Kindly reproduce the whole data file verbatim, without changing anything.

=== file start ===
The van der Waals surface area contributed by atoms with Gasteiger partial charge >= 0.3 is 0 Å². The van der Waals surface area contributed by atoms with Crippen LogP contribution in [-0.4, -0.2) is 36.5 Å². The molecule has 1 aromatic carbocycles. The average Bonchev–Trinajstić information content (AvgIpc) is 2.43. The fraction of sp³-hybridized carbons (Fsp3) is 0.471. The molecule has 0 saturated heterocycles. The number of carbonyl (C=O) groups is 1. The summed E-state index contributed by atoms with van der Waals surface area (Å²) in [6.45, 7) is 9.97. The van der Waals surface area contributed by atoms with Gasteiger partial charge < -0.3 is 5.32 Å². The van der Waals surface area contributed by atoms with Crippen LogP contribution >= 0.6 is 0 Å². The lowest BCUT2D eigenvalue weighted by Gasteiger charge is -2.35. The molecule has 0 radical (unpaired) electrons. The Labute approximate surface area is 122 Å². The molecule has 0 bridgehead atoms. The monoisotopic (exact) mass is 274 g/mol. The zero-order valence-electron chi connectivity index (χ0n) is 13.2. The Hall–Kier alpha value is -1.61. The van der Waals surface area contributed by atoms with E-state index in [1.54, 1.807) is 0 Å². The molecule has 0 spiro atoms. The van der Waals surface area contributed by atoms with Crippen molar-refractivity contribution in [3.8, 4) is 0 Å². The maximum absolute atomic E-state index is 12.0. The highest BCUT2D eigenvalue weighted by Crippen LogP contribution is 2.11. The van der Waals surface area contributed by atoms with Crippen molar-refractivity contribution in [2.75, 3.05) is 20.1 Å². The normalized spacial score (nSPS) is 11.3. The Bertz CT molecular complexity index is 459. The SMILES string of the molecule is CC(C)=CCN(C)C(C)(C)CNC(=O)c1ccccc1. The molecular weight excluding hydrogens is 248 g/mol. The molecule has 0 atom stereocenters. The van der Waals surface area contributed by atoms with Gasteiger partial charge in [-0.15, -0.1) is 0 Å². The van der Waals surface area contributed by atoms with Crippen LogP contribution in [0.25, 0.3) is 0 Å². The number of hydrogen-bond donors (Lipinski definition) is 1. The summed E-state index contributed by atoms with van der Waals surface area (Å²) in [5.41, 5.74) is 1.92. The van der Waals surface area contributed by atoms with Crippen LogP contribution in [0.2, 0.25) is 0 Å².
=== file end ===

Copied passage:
The van der Waals surface area contributed by atoms with Gasteiger partial charge >= 0.3 is 0 Å². The van der Waals surface area contributed by atoms with Crippen LogP contribution in [-0.4, -0.2) is 36.5 Å². The molecule has 1 aromatic carbocycles. The average Bonchev–Trinajstić information content (AvgIpc) is 2.43. The fraction of sp³-hybridized carbons (Fsp3) is 0.471. The molecule has 0 saturated heterocycles. The number of carbonyl (C=O) groups is 1. The summed E-state index contributed by atoms with van der Waals surface area (Å²) in [6.45, 7) is 9.97. The van der Waals surface area contributed by atoms with Gasteiger partial charge < -0.3 is 5.32 Å². The van der Waals surface area contributed by atoms with Crippen LogP contribution >= 0.6 is 0 Å². The lowest BCUT2D eigenvalue weighted by Gasteiger charge is -2.35. The molecule has 0 radical (unpaired) electrons. The Labute approximate surface area is 122 Å². The molecule has 0 bridgehead atoms. The monoisotopic (exact) mass is 274 g/mol. The zero-order valence-electron chi connectivity index (χ0n) is 13.2. The Hall–Kier alpha value is -1.61. The van der Waals surface area contributed by atoms with E-state index in [1.54, 1.807) is 0 Å². The molecule has 0 spiro atoms. The van der Waals surface area contributed by atoms with Crippen molar-refractivity contribution in [3.8, 4) is 0 Å². The maximum absolute atomic E-state index is 12.0. The highest BCUT2D eigenvalue weighted by Crippen LogP contribution is 2.11. The van der Waals surface area contributed by atoms with Crippen molar-refractivity contribution in [2.75, 3.05) is 20.1 Å². The normalized spacial score (nSPS) is 11.3. The Bertz CT molecular complexity index is 459. The SMILES string of the molecule is CC(C)=CCN(C)C(C)(C)CNC(=O)c1ccccc1. The molecular weight excluding hydrogens is 248 g/mol. The molecule has 0 atom stereocenters. The van der Waals surface area contributed by atoms with Gasteiger partial charge in [-0.15, -0.1) is 0 Å². The van der Waals surface area contributed by atoms with Crippen LogP contribution in [0.25, 0.3) is 0 Å². The number of hydrogen-bond donors (Lipinski definition) is 1. The summed E-state index contributed by atoms with van der Waals surface area (Å²) in [5.41, 5.74) is 1.92. The van der Waals surface area contributed by atoms with Crippen LogP contribution in [0.2, 0.25) is 0 Å².